Lucy, small, brown-haired and dainty as a sparrow, greeted us at the door and then vanished, dashing about like a creature demented, deaf to the cries of her mother and elder sister. She chattered about floral displays for the church, the wedding breakfast and a hundred other things that, if an error should be made, would surely wreck the entire day if not the rest of her life.
Once Lucy’s parents made us welcome, Amelia claimed a headache and asked to be shown to her room. From the quelling glance Mama bestowed upon her, I guessed Amelia might receive a reminder about good manners later in the day. As she disappeared, Lucy’s brother, Bertram, stepped forward and asked rather diffidently if I should like to enjoy the sunshine in the gardens. “They are looking particularly glorious at the moment.”
I was happy to leave my parents to excuse Amelia’s rudeness, so I took Cousin Bertram’s arm and we walked out into the sunshine. It was some months since I had seen him, and in the interval he had grown even taller and thinner than he had been. I soon noticed that he had not lost his preference for heavy scents, for a cloud of something spicy drifted along with us as we walked and I doubted I should be able to smell the perfume of roses with him beside me. He stared straight ahead and I soon realised that his neckcloth was so fiercely starched it was impossible for him to turn his head without discomfort. A large nose and thinning hair meant he was not the handsomest man of the family, but his disposition was amiable and I soon discovered he had a fund of entertaining stories about the house.
“Once this damnable wedding is over,” Bertram said, wiping his brow, “we shall all be able to relax again. Oh, I say,” he added, looking stricken. “I apologise for my language. I hope I did not offend?”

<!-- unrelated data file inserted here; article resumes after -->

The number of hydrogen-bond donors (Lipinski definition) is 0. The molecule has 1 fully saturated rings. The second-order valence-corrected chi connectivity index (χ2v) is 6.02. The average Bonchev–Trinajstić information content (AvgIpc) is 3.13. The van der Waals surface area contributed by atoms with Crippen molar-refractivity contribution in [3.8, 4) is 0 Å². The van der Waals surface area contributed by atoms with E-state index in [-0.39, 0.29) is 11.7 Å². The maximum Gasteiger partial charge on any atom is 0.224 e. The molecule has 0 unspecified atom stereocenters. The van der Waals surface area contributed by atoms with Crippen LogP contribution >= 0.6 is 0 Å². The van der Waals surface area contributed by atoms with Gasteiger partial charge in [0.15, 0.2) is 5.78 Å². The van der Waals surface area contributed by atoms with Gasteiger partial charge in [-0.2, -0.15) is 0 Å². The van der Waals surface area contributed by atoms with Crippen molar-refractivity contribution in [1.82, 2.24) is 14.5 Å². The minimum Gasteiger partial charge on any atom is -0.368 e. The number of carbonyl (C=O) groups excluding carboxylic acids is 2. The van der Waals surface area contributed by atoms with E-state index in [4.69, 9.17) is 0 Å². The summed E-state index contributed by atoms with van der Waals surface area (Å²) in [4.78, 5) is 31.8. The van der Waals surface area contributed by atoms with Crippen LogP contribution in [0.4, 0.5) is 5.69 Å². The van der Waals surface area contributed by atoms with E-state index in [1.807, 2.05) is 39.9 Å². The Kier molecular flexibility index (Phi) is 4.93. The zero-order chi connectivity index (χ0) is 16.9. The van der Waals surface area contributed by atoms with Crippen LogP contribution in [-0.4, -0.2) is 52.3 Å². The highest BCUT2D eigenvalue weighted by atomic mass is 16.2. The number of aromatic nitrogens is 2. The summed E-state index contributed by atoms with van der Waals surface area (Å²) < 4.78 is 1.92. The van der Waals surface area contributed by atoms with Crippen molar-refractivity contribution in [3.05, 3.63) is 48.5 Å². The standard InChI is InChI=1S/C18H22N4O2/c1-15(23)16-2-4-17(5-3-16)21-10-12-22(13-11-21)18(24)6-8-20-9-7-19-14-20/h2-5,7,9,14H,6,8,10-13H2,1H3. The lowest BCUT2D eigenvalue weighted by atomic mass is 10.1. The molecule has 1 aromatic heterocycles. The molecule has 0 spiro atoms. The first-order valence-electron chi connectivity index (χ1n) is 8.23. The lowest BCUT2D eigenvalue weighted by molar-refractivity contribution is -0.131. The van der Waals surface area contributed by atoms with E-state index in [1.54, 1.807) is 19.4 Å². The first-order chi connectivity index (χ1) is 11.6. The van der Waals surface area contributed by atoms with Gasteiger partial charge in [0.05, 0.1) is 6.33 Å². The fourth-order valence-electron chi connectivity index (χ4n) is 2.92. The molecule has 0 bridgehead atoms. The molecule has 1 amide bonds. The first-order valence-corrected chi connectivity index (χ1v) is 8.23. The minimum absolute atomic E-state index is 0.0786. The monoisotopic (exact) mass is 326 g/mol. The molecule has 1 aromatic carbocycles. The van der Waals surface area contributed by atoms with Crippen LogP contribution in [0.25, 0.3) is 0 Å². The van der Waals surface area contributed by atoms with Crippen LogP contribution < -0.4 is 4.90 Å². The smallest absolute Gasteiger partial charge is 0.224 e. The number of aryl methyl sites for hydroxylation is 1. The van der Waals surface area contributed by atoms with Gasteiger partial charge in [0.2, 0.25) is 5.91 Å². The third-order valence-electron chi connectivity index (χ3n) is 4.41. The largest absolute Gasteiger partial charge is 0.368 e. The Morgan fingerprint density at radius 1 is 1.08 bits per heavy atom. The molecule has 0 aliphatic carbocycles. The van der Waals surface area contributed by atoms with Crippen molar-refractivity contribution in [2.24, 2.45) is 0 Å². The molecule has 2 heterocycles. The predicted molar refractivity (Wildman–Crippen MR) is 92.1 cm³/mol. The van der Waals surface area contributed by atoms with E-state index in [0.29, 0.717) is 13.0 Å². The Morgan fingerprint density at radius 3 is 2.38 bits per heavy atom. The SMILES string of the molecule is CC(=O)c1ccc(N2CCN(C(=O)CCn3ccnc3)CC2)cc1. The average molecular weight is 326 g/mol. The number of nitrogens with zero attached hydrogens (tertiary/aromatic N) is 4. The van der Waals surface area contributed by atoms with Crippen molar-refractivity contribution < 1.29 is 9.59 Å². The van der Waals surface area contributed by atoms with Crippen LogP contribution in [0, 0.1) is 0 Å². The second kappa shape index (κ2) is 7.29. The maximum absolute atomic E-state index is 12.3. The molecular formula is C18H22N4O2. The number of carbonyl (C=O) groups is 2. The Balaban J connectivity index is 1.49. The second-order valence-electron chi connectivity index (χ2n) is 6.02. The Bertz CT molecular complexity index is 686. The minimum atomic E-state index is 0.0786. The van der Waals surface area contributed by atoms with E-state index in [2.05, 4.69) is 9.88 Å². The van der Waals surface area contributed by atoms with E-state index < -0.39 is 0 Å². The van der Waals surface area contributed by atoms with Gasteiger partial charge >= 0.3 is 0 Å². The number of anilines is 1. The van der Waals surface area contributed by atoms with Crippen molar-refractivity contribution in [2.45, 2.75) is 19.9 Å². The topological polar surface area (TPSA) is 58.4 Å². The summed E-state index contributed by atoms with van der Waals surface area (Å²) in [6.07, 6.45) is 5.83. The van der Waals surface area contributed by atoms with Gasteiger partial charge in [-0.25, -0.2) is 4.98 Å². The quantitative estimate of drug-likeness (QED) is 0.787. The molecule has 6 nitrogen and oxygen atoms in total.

“Are all weddings like this?” I asked, laughing.
“I fear so. When my eldest sister married, it was much the same chaos. I had it in mind to escape to Italy before Lucy’s wedding, but I left it too late, as you see.” He glanced at me from the side of his eye. “Now, I must say, I am glad I did not.”
It was kind of him to be so gallant, but at twenty-seven he must be quite practiced at engaging young ladies in conversation. I smiled, let him guide me around the gardens, admired the roses and delphiniums and discovered that he knew nothing of horticulture.
“The gardeners take care of it all.”
“Not your hobby, then,” I said. “Mama is an absolute fanatic. Before you know it she will be interviewing your gardeners as to their methods of propagation.”
He looked vaguely horrified. “Whatever that might be.”
I opened my mouth to enlighten him.
“No, I do not wish to know!” he said before I could get a word out. “Art is my only hobby. I must get to Italy this summer.”
Giving up on gardens, we drifted back the way we had come. Other guests arrived as we returned to the house, and blockages occurred in doorways and corridors as grooms and footmen laboured with unwieldy hat boxes and portmanteaux.
I duly admired the stained glass and pointed arches of the Gothic Hall. Most of the woodwork was oak, some darkened with age, some golden in the sunlight streaming through the large window in the west wall.
“Most of the building is recent, built in the 1750s by my grandfather; but there is an older core that includes this Gothic Hall,” Bertram said. “There has been a building on the site since thirteen hundred and something.”
The next large room was more to my taste. I gazed around the library with its huge stone fireplace and hundreds of leather-bound volumes and promised myself an early return visit. In the drawing room I paused by a huge bay window gazed out over parkland enhanced by a small lake and a pair of swans. “I believe Amelia and I are to sleep in the Swinburne Room?”
He agreed and flicked a swift glance my way. His expression was difficult to describe, but surely I saw wariness mixed with alarm? As swiftly as the expression appeared, it vanished; he offered a diffident smile and left me wondering if I was being over fanciful. “Perhaps it is time I joined Amelia. It must be nearly time to dress for dinner.”
He merely nodded, escorted me to the door and then set me on the way to the bedchamber assigned to me and my sister. I sidled through the doorway before two grooms who struggled to deliver my trunk up the narrow spiral staircase, and found Amelia reclined on the huge four-poster bed glaring at me. My stomach lurched. It was years since we had shared a bedchamber and Amelia in an unpleasant mood could make my life a misery.